Thursday, 31 December 2015

New Year's Eve--Family Style

Spending New Year's with your family? Here are a few ideas to help celebrate.

  1. Bubble wrap dancing: just how it sounds. Keep all the bubble wrap used over the season and set it out on your dance floor. Turn on some tunes, and get popping!
  2. Memory box: we use a decorated shoe box and put a mailing label sticker on the end with the year on it. This makes it stackable and easy to find for reference. During the year, add ticket stubs, programs, awards, photos, cards, etc. to the box to commemorate various events. On New Year's Eve, share the box and review the memories together.
  3. Resolution burning. This is a protest to the tradition of making resolutions. It works best if you happen to have a wood-burning fireplace or stove, or have a bonfire, but you can do this with a candle and a heat-proof container as well. Write out bad memories, resolutions you do not wish to keep, bad habits you would like to abandon, etc. on small slips of paper. Burn them in the fire together, of course doing this before any alcohol flows and keeping safety in mind.
  4. Have a dry party and/or an early count-down for the kids. Try and make the count-down late enough that they still get to stay up later than usual, but not so late that it causes them or their parents undo grief. Include alternative beverages for toasting. Beverage suggestions: ginger ale with extra soda water, or diluted sparkling apple or grape juice.Why diluted? Sugar before bed, need I say more? Kombucha is our new go-to drink for celebrations. It is healthy, lends itself well to sipping, reminds some of champagne, is non-alcoholic. is healthy, and has a more sophisticated feel to it than pop or juice. Also, you can now buy it by the keg from Live Kombucha in Guelph.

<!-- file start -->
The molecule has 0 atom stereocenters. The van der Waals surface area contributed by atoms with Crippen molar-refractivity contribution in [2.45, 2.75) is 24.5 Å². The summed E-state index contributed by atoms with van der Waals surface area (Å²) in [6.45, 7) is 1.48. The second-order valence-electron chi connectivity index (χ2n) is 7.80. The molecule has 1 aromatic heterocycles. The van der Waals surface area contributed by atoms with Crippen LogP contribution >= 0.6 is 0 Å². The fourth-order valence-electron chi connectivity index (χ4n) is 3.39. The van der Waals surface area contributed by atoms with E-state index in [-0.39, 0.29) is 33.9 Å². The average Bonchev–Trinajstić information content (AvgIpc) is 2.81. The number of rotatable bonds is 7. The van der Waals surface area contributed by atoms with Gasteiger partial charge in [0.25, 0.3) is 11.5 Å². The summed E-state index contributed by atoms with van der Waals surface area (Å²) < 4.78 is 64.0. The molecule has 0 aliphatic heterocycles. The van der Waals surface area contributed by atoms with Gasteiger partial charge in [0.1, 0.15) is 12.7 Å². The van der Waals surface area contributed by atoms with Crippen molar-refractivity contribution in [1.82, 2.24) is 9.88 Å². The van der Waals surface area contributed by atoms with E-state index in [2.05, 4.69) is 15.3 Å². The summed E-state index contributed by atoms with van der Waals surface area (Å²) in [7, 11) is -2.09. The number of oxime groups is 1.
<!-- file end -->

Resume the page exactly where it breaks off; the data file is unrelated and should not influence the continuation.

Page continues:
5. Make homemade noise makers, hats and/or crackers to add to the countdown celebration. A noisemaker making station can include washed-out cans and plastic containers, dried beans, peas or rice, glitter glue, whistles, wrapping paper and ribbon scraps, glue sticks, scissors, patterned and regular tape, confetti, etc. Crackers can be made with bathroom tissue rolls, leftover tissue paper, ribbon scraps, stickers and small trinkets to add inside. Homemade hats can be made from folded paper or crowns, or by decorating hat bases reclaimed from Halloween. You can always resort to banging utensils against pots and pans as well, which also has a strong historical tradition for "warding off evil spirits".
  6. Change roles. Adults become the children, or switch parenting roles. This is a throw-back to the custom from the Roman Festival of Saturnalia that lends itself well to festivities this time of year.
  7. Another tradition is mummering. This can take on many forms, but the most common is dressing up in absurd costumes and visiting your neighbours, regaling them in song, and demanding their participation in some way. This link details much more about the traditions than I have room for in this blog entry.
  8. If going door-to door is a bit intimidating, you can instead play charades in the comfort and relative social safety of your own home.
Whatever way you do or do not celebrate the New Year, I wish you and your loved ones all the best for the coming year.